Logically, however, consoles will always be ahead of smartphones. That's because consoles are simply not subjected to the same physical size, battery life, or storage constraints as mobile devices. Later this year, Sony and Microsoft will be releasing the PS4 and Xbox One, their next-generation console hardware. Based on previous product cycles, those platforms should last the next five to ten years, including minor hardware revisions. Future iterations could support advanced body and facial recognition systems, or so-called Ultra HD/4K high definition displays, things which aren't currently practical on a smartphone.

For mobile to win, consoles don't have to lose.

For mobile to win, consoles don't have to lose. They'll just continue to expand their capabilities. Being able to pick up and play more streamlined experiences that transition between a console and a smartphone is certainly doable today. So is taking a major title game and creating a mobile sub-game that utilizes a smartphone's sensors (GPS, Bluetooth, NFC, cameras, etc.), social-networks and convenience will allow developers to create new avenues of creativity (and monetization). Ultimately, however, the restrictions of smartphone hardware will, like with all human endeavors, push the creative boundaries of the human imagination.

And that is very exciting.

Watch Anders Jeppsson talk about the pros of mobile gaming vs. the consoles!

Anders Jeppsson, Head of Global Gaming Category, BlackBerry

Mobile is adding something to gaming that wasn't there on PC or console before.

- Anders Jeppsson, Head of Global Gaming Category, BlackBerry

Finally, thanks in part to the rise of the iPhone and Android ecosystems - more than half a billion iOS devices have been sold and almost a billion Android devices are out there - smartphones have become a mass commodity. Such wide adoption by consumers from every financial segment means that mobile is now an enticing market for the big gaming houses. No longer will they be catering to a niche but rather the large and growing mainstream.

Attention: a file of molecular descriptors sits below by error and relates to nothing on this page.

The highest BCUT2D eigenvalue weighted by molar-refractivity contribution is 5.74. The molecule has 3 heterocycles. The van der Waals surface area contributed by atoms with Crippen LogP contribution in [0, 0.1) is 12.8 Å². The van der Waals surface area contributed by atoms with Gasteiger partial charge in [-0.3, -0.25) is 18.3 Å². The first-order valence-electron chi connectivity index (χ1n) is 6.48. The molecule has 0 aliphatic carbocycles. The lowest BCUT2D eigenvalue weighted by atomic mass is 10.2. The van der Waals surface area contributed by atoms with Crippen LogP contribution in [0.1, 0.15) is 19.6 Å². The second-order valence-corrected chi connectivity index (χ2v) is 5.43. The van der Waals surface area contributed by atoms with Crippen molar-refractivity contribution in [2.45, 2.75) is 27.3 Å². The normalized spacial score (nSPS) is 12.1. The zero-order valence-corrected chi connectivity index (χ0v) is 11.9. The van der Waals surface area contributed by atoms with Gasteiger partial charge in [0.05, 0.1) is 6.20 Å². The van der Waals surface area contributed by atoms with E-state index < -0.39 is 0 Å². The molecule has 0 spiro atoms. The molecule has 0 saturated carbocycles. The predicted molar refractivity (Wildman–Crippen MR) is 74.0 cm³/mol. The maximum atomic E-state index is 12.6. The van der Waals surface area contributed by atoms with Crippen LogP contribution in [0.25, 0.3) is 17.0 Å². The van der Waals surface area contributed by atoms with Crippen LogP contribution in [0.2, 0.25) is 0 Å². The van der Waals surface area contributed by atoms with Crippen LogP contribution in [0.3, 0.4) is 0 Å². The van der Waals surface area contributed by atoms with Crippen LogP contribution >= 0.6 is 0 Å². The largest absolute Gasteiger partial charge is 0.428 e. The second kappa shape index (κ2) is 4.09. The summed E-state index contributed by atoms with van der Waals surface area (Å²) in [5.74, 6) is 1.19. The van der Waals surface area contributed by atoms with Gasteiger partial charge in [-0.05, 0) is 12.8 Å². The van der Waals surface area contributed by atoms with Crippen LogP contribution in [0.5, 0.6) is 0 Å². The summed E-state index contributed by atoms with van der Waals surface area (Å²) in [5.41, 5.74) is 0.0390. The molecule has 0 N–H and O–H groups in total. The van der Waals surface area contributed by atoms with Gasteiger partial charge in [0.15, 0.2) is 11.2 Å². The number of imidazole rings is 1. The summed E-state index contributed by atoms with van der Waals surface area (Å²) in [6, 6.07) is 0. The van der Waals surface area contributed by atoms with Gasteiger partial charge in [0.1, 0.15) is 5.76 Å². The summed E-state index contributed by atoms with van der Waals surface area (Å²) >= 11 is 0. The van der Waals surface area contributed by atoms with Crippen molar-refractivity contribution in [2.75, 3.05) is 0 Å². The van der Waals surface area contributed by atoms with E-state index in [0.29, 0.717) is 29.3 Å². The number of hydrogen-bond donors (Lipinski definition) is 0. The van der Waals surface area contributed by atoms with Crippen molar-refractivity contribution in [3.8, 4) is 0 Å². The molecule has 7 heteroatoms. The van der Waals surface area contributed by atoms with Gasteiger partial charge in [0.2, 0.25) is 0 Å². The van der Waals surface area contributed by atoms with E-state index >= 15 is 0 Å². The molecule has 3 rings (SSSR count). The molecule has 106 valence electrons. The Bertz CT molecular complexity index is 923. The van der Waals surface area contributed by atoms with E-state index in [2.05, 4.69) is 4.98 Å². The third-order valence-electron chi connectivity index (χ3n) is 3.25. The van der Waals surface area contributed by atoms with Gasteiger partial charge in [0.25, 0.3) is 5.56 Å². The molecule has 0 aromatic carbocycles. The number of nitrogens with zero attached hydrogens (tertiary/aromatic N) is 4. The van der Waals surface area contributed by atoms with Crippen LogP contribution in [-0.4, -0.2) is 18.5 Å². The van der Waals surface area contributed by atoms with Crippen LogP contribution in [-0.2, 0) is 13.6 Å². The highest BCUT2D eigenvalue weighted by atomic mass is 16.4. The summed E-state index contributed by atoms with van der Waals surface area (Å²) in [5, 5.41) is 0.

That transition, which is expected to accelerate in 2013 through 2016, especially in emerging markets, means we will continue to see large development houses shift their resources to mobile. Combined with more powerful hardware, faster LTE networking, better battery efficiencies, and on-board sensors should result in a renaissance in mobile gaming.


Is mobile gaming good enough for you?


Rene Ritchie

Rene Ritchie iMore

Winning the hardcore gamers

Hardcore gamers are a unique breed. Unlike their casual kin, they're not looking for a few moments of interstitial fun, or a few levels of distraction. They're looking for full on, immersive, cinematic, heart-pounding, blood-racing, all-on assault. There's no terrifying space hulk they can't clear, no enemy compound they can't seize, no zombie apocalypse they can't bring to oblivion. And they are, absolutely, to the last frame and note, utterly uncompromising in the experience they demand.

But here's the thing -- you can't carry the LAN with you on your commute, you can't keep a tricked out gaming PC in your pocket, and you can't have the console with you outside your living room. Still, to this day, the more powerful the solution, the less portable that solution. And that's where mobile has its opportunity.

There's nothing more fun than watching your best friend turn into an explosive mist halfway across the battlefield.

Connecting to the big screen

Displaying content from your mobile device on a bigger screen has proven to be a challenge, made even more complicated by competing standards, proprietary systems, and overbearing content protections. Apple offers two forms to export video content from iOS devices to an external display. HDMI adapters allow a direct hardline connection, while AirPlay lets you beam apps and mirror your display to an Apple TV, and through it, to your big screen.

Recent high-end Android and BlackBerry devices have sported micro HDMI or MHL ports. Micro HDMI is simply a smaller version of the 19-pin HDMI connector, while MHL - Mobile High-Definition Link - uses the micro USB port present on most devices to output video. Support for Miracast, a Wi-Fi Direct system for wirelessly broadcasting to compatible televisions, was added to Android 4.2.

Everyone, from casual to hardcore, cares about instant gratification and ego fulfillment. We want to play now and we want to be the best. Just like there's nothing more fun than having the best farm on Facebook, there's nothing more fun than watching your best friend turn into an explosive mist halfway across the battlefield.